Unfortunately, some specimen loans, like library books, become overdue. A typical loan duration is 6 months, at the end of which the borrower can request a loan extension (much like requesting an extension on a library book) or they can send the specimens back. If the loan period elapses without any communication, I don my imaginary “Lizard Librarian” hat and kindly request their return as soon as possible.
Due to the size of this collection, the responsibilities of a collection manager, the number of loans we send out annually (some years over 40!), and the recent (with respect to the general age of the collection) technological adoptions within the Section (i.e., creating digital databases), it is not surprising that the retrieval of some loans lapsed, and even the documentation of some specimen locations is unclear. As a result, I recently took it upon myself, with the aid of my fearless and tireless group of interns, work study students, and volunteers, to determine the “active status” for all loans sent out since 1925 (the earliest recorded loan in the section). We have nearly 2000 loan records to look through, but fortunately my predecessors did a decent job tracking when a loan was returned or when contact was made to request the specimens be returned.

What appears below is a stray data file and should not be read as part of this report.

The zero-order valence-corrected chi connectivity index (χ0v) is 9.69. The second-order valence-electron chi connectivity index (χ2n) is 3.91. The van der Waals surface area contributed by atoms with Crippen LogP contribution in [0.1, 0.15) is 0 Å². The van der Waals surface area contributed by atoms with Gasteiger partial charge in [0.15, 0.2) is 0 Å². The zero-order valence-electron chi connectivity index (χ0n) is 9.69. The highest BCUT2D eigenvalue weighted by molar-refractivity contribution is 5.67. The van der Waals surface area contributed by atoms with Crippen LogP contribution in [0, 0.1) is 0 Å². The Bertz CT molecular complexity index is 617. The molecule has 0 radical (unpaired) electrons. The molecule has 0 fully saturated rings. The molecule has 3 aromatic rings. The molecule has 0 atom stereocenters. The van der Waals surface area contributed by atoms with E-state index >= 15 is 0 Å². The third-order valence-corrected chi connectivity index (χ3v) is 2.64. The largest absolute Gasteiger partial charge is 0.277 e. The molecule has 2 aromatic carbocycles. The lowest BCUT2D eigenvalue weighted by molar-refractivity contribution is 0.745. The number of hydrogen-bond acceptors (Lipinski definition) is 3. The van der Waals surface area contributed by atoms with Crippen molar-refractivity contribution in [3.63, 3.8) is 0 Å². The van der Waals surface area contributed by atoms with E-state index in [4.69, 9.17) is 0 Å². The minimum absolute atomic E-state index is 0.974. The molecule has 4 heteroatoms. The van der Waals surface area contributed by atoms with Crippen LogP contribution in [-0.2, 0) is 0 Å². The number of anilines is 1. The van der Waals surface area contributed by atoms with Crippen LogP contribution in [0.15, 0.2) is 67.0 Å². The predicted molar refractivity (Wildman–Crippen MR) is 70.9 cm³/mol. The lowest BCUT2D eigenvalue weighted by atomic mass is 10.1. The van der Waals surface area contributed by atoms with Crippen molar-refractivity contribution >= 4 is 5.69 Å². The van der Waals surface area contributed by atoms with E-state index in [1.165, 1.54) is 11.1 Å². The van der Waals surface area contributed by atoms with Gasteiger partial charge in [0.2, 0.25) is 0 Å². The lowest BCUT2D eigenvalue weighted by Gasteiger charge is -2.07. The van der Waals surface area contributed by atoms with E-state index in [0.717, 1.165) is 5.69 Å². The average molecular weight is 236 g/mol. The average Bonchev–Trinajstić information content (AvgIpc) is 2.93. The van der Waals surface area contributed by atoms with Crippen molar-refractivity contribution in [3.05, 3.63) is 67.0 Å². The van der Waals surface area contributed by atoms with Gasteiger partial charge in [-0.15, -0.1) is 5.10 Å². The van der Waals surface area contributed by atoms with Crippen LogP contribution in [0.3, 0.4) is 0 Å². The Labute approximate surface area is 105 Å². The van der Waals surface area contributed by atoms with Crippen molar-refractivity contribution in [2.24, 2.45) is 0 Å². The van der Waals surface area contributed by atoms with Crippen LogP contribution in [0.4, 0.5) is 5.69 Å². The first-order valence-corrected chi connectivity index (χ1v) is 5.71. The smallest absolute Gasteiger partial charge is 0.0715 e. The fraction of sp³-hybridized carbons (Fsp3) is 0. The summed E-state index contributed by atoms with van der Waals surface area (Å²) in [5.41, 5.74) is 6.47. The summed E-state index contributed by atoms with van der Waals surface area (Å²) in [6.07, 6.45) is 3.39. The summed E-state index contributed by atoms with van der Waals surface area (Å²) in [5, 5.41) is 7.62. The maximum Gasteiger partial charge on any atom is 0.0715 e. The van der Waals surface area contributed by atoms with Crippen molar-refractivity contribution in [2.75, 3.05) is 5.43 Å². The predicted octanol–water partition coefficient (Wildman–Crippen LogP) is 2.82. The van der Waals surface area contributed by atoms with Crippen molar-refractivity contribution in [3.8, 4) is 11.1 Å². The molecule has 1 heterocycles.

It’s a long arduous process making sure that all the specimens are back. Initially, our search to verify if the specimen was returned begins with the jars containing species from the location where the borrowed specimen was collected. This process takes time, and the pace is contingent upon how many specimens were requested per loan and how many specimens (and jars!) of a specific species from a specific place we have in the collection. For example, tracking the whereabouts of a loan of 50 eastern newts from Pennsylvania has taken us a few weeks because we have nearly 20 jars of newts from the state, each containing at least 100 specimens.